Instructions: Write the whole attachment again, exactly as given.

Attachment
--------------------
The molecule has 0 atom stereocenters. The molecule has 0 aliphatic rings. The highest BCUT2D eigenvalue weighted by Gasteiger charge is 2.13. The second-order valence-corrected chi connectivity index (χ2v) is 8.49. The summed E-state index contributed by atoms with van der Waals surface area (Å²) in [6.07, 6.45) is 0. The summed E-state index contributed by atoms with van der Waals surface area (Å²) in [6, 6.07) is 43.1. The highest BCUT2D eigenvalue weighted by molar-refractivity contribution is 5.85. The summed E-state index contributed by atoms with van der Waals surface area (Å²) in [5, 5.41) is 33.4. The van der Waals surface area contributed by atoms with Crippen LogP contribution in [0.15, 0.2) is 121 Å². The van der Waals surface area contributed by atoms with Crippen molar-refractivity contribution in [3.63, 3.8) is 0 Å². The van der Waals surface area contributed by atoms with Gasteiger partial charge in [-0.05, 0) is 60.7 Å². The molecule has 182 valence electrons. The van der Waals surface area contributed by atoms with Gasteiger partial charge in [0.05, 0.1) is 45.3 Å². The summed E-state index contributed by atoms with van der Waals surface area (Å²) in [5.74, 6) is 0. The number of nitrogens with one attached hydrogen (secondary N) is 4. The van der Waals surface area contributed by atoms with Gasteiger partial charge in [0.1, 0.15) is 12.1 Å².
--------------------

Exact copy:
The molecule has 0 atom stereocenters. The molecule has 0 aliphatic rings. The highest BCUT2D eigenvalue weighted by Gasteiger charge is 2.13. The second-order valence-corrected chi connectivity index (χ2v) is 8.49. The summed E-state index contributed by atoms with van der Waals surface area (Å²) in [6.07, 6.45) is 0. The summed E-state index contributed by atoms with van der Waals surface area (Å²) in [6, 6.07) is 43.1. The highest BCUT2D eigenvalue weighted by molar-refractivity contribution is 5.85. The summed E-state index contributed by atoms with van der Waals surface area (Å²) in [5, 5.41) is 33.4. The van der Waals surface area contributed by atoms with Crippen LogP contribution in [0.15, 0.2) is 121 Å². The van der Waals surface area contributed by atoms with Crippen molar-refractivity contribution in [3.63, 3.8) is 0 Å². The van der Waals surface area contributed by atoms with Gasteiger partial charge in [-0.05, 0) is 60.7 Å². The molecule has 182 valence electrons. The van der Waals surface area contributed by atoms with Gasteiger partial charge in [0.05, 0.1) is 45.3 Å². The summed E-state index contributed by atoms with van der Waals surface area (Å²) in [5.74, 6) is 0. The number of nitrogens with one attached hydrogen (secondary N) is 4. The van der Waals surface area contributed by atoms with Gasteiger partial charge in [0.1, 0.15) is 12.1 Å².